May 26, 2008 / 5:48 PM / 9 years ago

Classmates give hero's welcome to Cannes winners

<p>French director Laurent Cantet (R) poses for photographers surrounded by students holding the Palme d'Or award for their film "Entre les Murs (The Class)" during the award ceremony at the 61st Cannes Film Festival May 25, 2008. REUTERS/Eric Gaillard</p>

PARIS (Reuters) - Flush with glory but shrugging off stardom for now, the teenage actors who triumphed at the Cannes film festival came back to school on Monday to a hero’s welcome.

The amateur cast of classroom drama “Entre les Murs” (The Class), crowded the stage in Cannes when their film won the top award on Sunday, sharing the limelight with the likes of Robert De Niro, Sean Penn and Catherine Deneuve.

After an overnight bus from the French Riviera, they arrived back to their inner city school on the fringes of Paris on Monday afternoon to be mobbed by schoolmates and reporters.

“I‘m so excited, there are so many people. It’s bizarre,” said young actor Franck Keita as he stepped off the coach to huge cheers and applause.

Teachers and students waved from classroom windows as a crush of television crews and balloon-carrying fans temporarily blocked the busy street where the documentary-style film about life in a tough Paris school was shot last summer.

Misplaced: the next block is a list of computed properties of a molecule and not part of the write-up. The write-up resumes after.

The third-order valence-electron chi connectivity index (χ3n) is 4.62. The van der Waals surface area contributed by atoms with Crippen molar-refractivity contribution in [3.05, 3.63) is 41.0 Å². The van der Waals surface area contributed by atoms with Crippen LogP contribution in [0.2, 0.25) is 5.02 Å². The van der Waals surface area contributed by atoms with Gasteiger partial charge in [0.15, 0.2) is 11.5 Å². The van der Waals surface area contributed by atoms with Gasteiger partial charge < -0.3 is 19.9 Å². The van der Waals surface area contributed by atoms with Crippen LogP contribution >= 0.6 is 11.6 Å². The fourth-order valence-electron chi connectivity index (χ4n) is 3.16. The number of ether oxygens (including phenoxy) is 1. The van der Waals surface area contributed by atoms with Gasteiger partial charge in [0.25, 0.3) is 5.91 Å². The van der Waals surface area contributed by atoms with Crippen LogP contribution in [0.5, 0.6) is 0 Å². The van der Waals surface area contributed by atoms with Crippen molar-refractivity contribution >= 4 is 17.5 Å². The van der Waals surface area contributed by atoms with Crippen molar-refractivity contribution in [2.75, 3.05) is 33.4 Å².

“We knew there would be a prize when (the judges) asked the students to stay for the awards ceremony, but no one expected the Palme d‘Or,” said school principal Jean-Claude Defaux, who applauded the film for its realism.

<p>French director Laurent Cantet (L) is surrounded by students as he holds the Palme d'Or award for his film "Entre les Murs (The Class)" during the award ceremony at the 61st Cannes Film Festival May 25, 2008. REUTERS/Eric Gaillard</p>

It was the first time a French film had won Cannes’ coveted top prize in 21 years, and came at a time when the problems in the country’s often crowded classrooms have been highlighted by massive teacher and student protests.

Hailed as an insider’s look at France’s difficult “priority education zones,” or ZEP, the film touches on many of the issues shaking modern French society, including immigration, ethnic integration and scholastic under-achievement.

“This school doesn’t have the best image since it is in a ZEP. But the film is great for us because it shows both the positive and negative sides,” said Alice Babin, 14, a student at the now famous Francoise Dolto junior high school.

Giselle Levy, the school’s academic counselor, said the new-found fame might make her job difficult when it comes to planning for the students’ future.

“We hope they can get back on their feet as soon as possible but at the same time they have to enjoy this moment,” she said.

“I hope after an experience like that, they won’t all have illusions -- they have final exams in 15 days.”

Young actor Carl Nanor agreed: “One shouldn’t get carried away. All the same, I consider myself an actor, but not a star.”

Editing by Crispian Balmer and Richard Meares

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